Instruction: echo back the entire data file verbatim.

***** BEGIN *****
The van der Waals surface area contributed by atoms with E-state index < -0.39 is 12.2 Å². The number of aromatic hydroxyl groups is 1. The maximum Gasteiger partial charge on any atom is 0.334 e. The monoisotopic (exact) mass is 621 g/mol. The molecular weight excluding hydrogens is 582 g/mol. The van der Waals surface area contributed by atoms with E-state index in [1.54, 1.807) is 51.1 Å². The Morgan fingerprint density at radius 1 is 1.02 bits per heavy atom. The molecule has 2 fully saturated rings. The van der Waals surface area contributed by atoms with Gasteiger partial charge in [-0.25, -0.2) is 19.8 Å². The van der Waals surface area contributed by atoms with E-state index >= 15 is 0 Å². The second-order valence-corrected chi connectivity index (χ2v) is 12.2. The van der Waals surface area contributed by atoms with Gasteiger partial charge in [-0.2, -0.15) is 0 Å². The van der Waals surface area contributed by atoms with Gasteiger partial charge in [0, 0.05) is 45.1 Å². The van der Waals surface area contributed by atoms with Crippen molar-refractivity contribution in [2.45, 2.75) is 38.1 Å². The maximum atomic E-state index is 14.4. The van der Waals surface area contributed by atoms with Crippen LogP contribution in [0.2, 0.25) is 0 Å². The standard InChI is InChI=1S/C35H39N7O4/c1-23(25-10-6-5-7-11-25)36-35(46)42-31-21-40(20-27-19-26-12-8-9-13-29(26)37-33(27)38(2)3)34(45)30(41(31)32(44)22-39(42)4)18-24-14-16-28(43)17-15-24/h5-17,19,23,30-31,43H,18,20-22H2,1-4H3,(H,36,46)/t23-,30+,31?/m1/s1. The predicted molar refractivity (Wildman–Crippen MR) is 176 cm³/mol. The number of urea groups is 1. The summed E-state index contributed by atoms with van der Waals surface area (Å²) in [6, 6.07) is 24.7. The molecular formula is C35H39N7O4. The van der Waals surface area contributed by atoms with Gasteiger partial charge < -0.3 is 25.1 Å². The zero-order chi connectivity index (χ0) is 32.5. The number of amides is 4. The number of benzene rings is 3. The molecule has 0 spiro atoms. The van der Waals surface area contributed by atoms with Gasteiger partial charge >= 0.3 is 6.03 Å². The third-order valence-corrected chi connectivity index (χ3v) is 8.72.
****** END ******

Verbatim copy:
The van der Waals surface area contributed by atoms with E-state index < -0.39 is 12.2 Å². The number of aromatic hydroxyl groups is 1. The maximum Gasteiger partial charge on any atom is 0.334 e. The monoisotopic (exact) mass is 621 g/mol. The molecular weight excluding hydrogens is 582 g/mol. The van der Waals surface area contributed by atoms with E-state index in [1.54, 1.807) is 51.1 Å². The Morgan fingerprint density at radius 1 is 1.02 bits per heavy atom. The molecule has 2 fully saturated rings. The van der Waals surface area contributed by atoms with Gasteiger partial charge in [-0.25, -0.2) is 19.8 Å². The van der Waals surface area contributed by atoms with E-state index >= 15 is 0 Å². The second-order valence-corrected chi connectivity index (χ2v) is 12.2. The van der Waals surface area contributed by atoms with Gasteiger partial charge in [-0.2, -0.15) is 0 Å². The van der Waals surface area contributed by atoms with Gasteiger partial charge in [0, 0.05) is 45.1 Å². The van der Waals surface area contributed by atoms with Crippen molar-refractivity contribution in [2.45, 2.75) is 38.1 Å². The maximum atomic E-state index is 14.4. The van der Waals surface area contributed by atoms with Crippen LogP contribution in [0.2, 0.25) is 0 Å². The standard InChI is InChI=1S/C35H39N7O4/c1-23(25-10-6-5-7-11-25)36-35(46)42-31-21-40(20-27-19-26-12-8-9-13-29(26)37-33(27)38(2)3)34(45)30(41(31)32(44)22-39(42)4)18-24-14-16-28(43)17-15-24/h5-17,19,23,30-31,43H,18,20-22H2,1-4H3,(H,36,46)/t23-,30+,31?/m1/s1. The predicted molar refractivity (Wildman–Crippen MR) is 176 cm³/mol. The number of urea groups is 1. The summed E-state index contributed by atoms with van der Waals surface area (Å²) in [6, 6.07) is 24.7. The molecular formula is C35H39N7O4. The van der Waals surface area contributed by atoms with Gasteiger partial charge < -0.3 is 25.1 Å². The zero-order chi connectivity index (χ0) is 32.5. The number of amides is 4. The number of benzene rings is 3. The molecule has 0 spiro atoms. The van der Waals surface area contributed by atoms with Gasteiger partial charge >= 0.3 is 6.03 Å². The third-order valence-corrected chi connectivity index (χ3v) is 8.72.